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  • “Vidas Viequenses Valen” protests to continue against the U.S. Navy.

    “Vidas Viequenses Valen” protests to continue against the U.S. Navy. | Photo: Facebook / Vidas Viequenses Valen

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On July 25 and 27, two explosions shook the island and released poisonous chemicals into the air.

Residents in Vieques, Puerto Rico are set to protest Monday against the United States' continued detonation of toxic materials in direct violation of the agreement reached in 2003 that prohibited any more bombing on the island.

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Myrna Pagan, spokesperson of “Vidas Viequenses Valen” or “Vieques Lives Matter,” reported a round of detonations from the former U.S. Navy military site and announced in a press release Saturday the organization’s plans to hold a protest at 5:00 p.m. Monday outside the U.S. Navy’s Restoration Advisory Council building.

“After six decades of bombardment and contamination, this town rises up to denounce this practice and to demand the use of existing alternatives for the cleaning of our lands and sea,” she stated.

On July 25 and 27, two separate explosions shook the island, releasing poisonous chemicals into the air, 300 units closer to the community’s border and its 9,000 residents.

“Smoke columns were seen from our windows and workplaces spreading toxic gas waste into the air from the explosions caused by the (U.S.) Navy … It was one of the strongest explosions we’ve ever felt, but it’s our daily bread,” Pagan said.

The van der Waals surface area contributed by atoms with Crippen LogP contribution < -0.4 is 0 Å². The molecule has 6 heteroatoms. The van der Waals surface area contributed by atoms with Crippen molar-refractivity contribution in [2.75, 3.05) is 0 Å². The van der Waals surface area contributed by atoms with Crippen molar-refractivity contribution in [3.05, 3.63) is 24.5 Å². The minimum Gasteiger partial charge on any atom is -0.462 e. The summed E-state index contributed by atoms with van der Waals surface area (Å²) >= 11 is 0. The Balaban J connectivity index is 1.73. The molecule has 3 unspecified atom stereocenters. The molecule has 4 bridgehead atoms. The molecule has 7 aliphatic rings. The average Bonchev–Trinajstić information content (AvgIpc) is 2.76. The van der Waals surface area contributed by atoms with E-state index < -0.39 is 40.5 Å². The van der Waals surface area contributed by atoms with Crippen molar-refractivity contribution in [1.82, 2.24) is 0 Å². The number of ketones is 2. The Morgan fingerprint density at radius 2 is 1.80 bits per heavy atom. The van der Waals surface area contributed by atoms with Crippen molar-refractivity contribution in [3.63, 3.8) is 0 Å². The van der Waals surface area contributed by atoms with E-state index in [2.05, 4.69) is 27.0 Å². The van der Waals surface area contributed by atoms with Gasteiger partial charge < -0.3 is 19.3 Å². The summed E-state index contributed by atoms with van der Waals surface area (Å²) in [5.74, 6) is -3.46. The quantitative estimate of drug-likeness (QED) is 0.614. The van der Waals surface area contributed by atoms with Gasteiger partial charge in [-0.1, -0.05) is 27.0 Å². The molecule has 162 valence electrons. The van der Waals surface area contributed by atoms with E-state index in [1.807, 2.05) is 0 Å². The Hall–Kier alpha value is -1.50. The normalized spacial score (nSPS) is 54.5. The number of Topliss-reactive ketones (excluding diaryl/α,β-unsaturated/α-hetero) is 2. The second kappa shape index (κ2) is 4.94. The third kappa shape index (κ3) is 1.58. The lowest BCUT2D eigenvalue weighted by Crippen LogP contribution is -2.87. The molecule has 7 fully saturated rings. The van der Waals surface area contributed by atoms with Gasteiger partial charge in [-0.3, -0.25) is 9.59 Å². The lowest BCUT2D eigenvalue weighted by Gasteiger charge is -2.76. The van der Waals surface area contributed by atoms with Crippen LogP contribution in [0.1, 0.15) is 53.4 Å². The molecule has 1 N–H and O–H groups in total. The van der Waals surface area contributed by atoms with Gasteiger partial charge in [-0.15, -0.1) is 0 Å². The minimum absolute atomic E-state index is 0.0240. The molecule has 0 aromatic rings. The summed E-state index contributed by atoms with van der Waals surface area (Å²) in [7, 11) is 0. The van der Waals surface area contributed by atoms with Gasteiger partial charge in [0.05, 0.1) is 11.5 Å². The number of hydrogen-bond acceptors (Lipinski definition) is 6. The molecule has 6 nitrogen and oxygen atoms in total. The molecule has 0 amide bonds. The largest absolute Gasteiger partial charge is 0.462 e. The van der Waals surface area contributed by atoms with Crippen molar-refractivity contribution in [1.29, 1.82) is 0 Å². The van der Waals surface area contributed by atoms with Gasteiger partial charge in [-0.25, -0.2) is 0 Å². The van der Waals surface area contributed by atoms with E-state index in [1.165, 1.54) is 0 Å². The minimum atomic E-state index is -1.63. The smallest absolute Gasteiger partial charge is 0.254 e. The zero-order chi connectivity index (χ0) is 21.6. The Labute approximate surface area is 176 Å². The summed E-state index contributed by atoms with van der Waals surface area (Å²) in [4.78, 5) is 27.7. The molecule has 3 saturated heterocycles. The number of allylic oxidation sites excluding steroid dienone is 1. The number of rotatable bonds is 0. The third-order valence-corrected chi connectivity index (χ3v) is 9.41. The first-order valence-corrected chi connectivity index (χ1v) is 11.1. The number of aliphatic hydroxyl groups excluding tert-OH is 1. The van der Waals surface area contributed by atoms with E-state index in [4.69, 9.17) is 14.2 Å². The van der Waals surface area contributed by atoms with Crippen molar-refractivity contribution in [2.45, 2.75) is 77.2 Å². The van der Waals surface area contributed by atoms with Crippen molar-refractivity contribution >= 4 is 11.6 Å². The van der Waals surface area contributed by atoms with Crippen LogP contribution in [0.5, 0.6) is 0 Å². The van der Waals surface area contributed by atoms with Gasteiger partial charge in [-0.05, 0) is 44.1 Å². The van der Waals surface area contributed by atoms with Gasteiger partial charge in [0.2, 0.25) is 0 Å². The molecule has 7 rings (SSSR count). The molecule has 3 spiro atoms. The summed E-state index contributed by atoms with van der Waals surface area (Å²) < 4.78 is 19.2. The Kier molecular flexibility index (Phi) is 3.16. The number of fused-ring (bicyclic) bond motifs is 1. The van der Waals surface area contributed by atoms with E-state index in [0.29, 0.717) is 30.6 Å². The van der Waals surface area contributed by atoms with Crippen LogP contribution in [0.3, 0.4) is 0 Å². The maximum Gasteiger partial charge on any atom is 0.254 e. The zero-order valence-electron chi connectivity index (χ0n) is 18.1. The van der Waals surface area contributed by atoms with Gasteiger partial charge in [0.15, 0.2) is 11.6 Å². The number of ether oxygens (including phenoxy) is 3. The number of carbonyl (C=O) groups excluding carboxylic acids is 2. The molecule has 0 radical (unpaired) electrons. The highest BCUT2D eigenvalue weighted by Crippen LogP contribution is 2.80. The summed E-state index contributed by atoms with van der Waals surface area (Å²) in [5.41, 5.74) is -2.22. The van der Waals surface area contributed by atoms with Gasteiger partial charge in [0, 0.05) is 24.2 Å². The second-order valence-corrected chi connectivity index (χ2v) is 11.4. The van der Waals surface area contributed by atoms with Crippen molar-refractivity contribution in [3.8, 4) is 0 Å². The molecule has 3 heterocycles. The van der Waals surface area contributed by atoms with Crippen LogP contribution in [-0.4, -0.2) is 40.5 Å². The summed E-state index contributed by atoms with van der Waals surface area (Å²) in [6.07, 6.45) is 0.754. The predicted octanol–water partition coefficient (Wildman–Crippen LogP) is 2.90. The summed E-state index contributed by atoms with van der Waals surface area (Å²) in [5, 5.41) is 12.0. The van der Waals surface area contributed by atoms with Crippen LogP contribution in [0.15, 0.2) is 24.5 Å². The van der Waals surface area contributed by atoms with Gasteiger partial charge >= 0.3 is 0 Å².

“The morning of the detonation I could not breathe,” said Vidas Viequenses Valen member, Kiany Connelly. “My dad told me that since I was little when the (U.S.) Navy was carrying out maneuvers, they gave me these asthma attacks.”

The community was never notified of the U.S. Navy’s plans to detonate nor advised of any precautionary methods to take for their health and welfare. Pagan told the press she had informed the U.S. Environmental Protection Agency, the government office charged with protecting the environment and health of Vieques since all of Puerto Rico remains a colony of the United States.

“If it weren’t for my call, I don’t know, they would leave us without information. They destroy the artillery and they do not allow us to protect ourselves from the harmful effects,” she said.

According to the U.S. Government Accountability Office, this is only the beginning. The military personnel estimates a remaining 505,302 tons of ammunition scheduled to be denotated in the coming years.

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Since the 1940s, the U.S. Navy used a large part of Vieques as a weapons-testing ground and firing range, detonating bombs and experimenting with chemicals, from napalm to Agent Orange and depleted uranium. The military abandoned the base in 2003 after an encampment on the island garnered national and international support.

The remains of 60 years of military exercises contaminating the environment, with empty promises of a US$220 million cleanup project has left the residents to struggle with the effects.

"The cleaning of Vieques is a farce, nothing is being cleaned," said Pagan, who will lead Monday's protest.

Ismael Guadalupe, a leader in the decades-long struggle to get the U.S. Navy out of Vieques, explained that if the military destroys the toxic materials at all, it’s through open burning, open detonation or incineration.

"Some of the chemicals go through the air and disperse into the environment, polluting the land and water, and damaging the health of nearby communities," he said.

A study conducted by the University of Toronto, Canada, earlier this year confirmed the serious health defects to the Vieques population from the chemical weapons.

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